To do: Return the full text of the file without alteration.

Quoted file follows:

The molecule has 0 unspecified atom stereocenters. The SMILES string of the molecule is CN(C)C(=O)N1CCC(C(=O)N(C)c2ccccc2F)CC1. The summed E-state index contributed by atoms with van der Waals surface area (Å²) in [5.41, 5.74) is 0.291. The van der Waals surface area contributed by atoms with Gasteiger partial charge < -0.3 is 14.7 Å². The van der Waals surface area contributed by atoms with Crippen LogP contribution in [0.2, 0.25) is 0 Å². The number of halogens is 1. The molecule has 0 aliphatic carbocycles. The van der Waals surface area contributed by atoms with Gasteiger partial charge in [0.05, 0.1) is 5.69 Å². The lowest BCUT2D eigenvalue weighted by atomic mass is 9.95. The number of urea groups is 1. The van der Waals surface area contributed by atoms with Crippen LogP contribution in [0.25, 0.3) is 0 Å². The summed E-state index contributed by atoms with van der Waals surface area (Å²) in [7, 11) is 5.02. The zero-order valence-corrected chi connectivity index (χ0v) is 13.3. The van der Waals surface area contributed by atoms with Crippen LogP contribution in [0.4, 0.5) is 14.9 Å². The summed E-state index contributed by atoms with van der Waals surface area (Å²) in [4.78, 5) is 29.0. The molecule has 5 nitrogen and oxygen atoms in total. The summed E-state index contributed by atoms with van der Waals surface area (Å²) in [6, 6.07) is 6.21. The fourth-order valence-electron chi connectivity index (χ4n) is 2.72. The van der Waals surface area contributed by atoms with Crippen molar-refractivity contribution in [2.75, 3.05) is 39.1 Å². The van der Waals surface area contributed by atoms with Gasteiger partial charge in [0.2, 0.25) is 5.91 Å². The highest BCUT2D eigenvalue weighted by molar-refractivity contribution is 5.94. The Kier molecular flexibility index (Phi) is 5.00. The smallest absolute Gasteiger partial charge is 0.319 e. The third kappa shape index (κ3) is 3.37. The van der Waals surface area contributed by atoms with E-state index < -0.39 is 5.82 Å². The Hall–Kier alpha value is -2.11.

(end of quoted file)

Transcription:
The molecule has 0 unspecified atom stereocenters. The SMILES string of the molecule is CN(C)C(=O)N1CCC(C(=O)N(C)c2ccccc2F)CC1. The summed E-state index contributed by atoms with van der Waals surface area (Å²) in [5.41, 5.74) is 0.291. The van der Waals surface area contributed by atoms with Gasteiger partial charge < -0.3 is 14.7 Å². The van der Waals surface area contributed by atoms with Crippen LogP contribution in [0.2, 0.25) is 0 Å². The number of halogens is 1. The molecule has 0 aliphatic carbocycles. The van der Waals surface area contributed by atoms with Gasteiger partial charge in [0.05, 0.1) is 5.69 Å². The lowest BCUT2D eigenvalue weighted by atomic mass is 9.95. The number of urea groups is 1. The van der Waals surface area contributed by atoms with Crippen LogP contribution in [0.25, 0.3) is 0 Å². The summed E-state index contributed by atoms with van der Waals surface area (Å²) in [7, 11) is 5.02. The zero-order valence-corrected chi connectivity index (χ0v) is 13.3. The van der Waals surface area contributed by atoms with Crippen LogP contribution in [0.4, 0.5) is 14.9 Å². The summed E-state index contributed by atoms with van der Waals surface area (Å²) in [4.78, 5) is 29.0. The molecule has 5 nitrogen and oxygen atoms in total. The summed E-state index contributed by atoms with van der Waals surface area (Å²) in [6, 6.07) is 6.21. The fourth-order valence-electron chi connectivity index (χ4n) is 2.72. The van der Waals surface area contributed by atoms with Crippen molar-refractivity contribution in [2.75, 3.05) is 39.1 Å². The van der Waals surface area contributed by atoms with Gasteiger partial charge in [0.2, 0.25) is 5.91 Å². The highest BCUT2D eigenvalue weighted by molar-refractivity contribution is 5.94. The Kier molecular flexibility index (Phi) is 5.00. The smallest absolute Gasteiger partial charge is 0.319 e. The third kappa shape index (κ3) is 3.37. The van der Waals surface area contributed by atoms with E-state index < -0.39 is 5.82 Å². The Hall–Kier alpha value is -2.11.